Released: October 1976
Chart Peak: #89
Weeks Charted: 5
The people who populate Tom Waits' songs are deeply rooted in 20th-century American mythology. They come from tough-guy novels, pulp magazines, radio serials and film noir. Waits isn't interested in the heroes of this fiction, but with the people who exist on its fringes: cabbies, newsstand dealers, shoeshine boys and all-night waitresses. In the perverted language of American politics, they are known as "the little people," but Waits would agree with writer Joseph Mitchell that "they are as big as you are, whoever you are."
With his cigarette dangling from his mouth, his cap slapped over his forehead, Waits slouches through these streets presenting himself not as a detached observer but as a full-fledged native. He is, of course, an avowed sentimentalist in love with a place and an era that no longer exist -- a time when people ate mulligan stew and called a five-dollar bill a "fin." Playing rudimentary jazz piano and singing in a strangled cigarette-and-whiskey voice, Waits is at once an extremely affected anachronism and a brilliant chronicler of our past.
- Kit Rachlis, Rolling Stone, 12/30/76.
Tom Waits looks, on the cover of this album, as if he's on the near side of thirty and caucasian, but he contrives, on the recording, to sound on the far side of sixty and black. His songs are uniformly designed to depress, something they succeed at completely. He's dreary all right: "Bad Liver and a Broken Heart," "Pasties and a G-String," and the title song ("Small change got rained on with his own .38") all have the joie de vivre of a tango with a corpse and the overpowering bad breath of a wino.
Waits' delivery, unfortunately, is so crisply clear that he makes sure you don't miss one obscenity or one belching groan of disgust about all this Nelson Algrenish squalor. He recites in a deep, gravelly voice that sounds so artificially produced that all he needs to do is throw in a few "ho-ho's" to be mistaken for a scatological Santa Claus. After about twenty minutes of wallowing around in all of this back-alley-derelict chit-chat, I realized that I was listening to a very silly album by a very untalented actor.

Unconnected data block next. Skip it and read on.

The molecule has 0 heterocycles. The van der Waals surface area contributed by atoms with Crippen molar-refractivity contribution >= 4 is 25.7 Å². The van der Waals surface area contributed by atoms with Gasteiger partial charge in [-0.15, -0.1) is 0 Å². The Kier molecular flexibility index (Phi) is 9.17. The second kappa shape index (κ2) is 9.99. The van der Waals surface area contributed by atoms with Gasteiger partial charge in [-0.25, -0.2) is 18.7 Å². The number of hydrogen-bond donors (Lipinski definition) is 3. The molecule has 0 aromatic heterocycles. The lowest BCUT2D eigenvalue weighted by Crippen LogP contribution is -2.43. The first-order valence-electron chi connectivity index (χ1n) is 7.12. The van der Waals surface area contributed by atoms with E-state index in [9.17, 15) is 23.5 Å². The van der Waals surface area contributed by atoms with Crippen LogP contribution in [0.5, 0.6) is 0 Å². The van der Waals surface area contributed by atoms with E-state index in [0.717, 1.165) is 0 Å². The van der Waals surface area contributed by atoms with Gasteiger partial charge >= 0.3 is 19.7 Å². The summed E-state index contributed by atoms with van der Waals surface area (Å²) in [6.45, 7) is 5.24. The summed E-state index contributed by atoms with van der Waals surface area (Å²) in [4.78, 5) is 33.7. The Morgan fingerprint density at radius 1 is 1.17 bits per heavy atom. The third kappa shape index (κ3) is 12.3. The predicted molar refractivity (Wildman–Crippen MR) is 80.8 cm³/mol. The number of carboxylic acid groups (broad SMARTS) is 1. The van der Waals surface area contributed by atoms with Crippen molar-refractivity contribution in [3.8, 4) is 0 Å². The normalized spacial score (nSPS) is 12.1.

- Peter Reilly, Stereo Review, 2/77.
Waits continues to write wonderfully offbeat lyrics and large-scale ballad melodies, and to sing in a voice of such croaking eloquence that he makes the likes of Captain Beefheart sound like Caruso. The artist's eccentrically beguiling nightclub and college appearances have won him a solid cult following, and the excellence of what Waits provides here in his unique style can only add more fans. Best cuts: "Invitation To The Blues," "I Wish I Was In New Orleans," "The One That Got Away."
- Billboard, 1976.
- Robert Christgau, Christgau's Record Guide, 1981.
On Small Change, Waits alternates between playing the sleazoid barker with "Step Right Up" and the sentimental bum on tracks like "Tom Traubert's Blues" and "I Wish I Was in New Orleans." This might not be one of Waits's best efforts, but fans of his drunken croak of a voice will find this enjoyable. Like many of his recordings from his Asylum period, Small Change was recorded live to two-track and produced by Bones Howe. Sonically, these albums are quite impressive. * * * *
- Rick Clark, The All-Music Guide to Rock, 1995.
Small Change kicks off with the syrupy yet effective "Tom Traubert's Blues," but things pick up fast with "Step Right Up," which finds Waits improvising a huckster's jive at a mile a minute. * * * 1/2
- Daniel Durchholz, Musichound Rock: The Essential Album Guide, 1996.
This devastatingly lovely album offers the straight-no-chaser, wrong-side-of-the-tracks, sandpaper-voiced Waits before he got arty and experimental. Raw, emotional and powerful, the unsung troubadour of a Beat generation gone bad blows through the songs like a traveling medicine man (he really Damons the Runyon), each character springing to life to become your friend -- so pour yourself a gin and tonic and let the words envelope you. * * * * *
- Zagat Survey Music Guide - 1,000 Top Albums of All Time, 2003.
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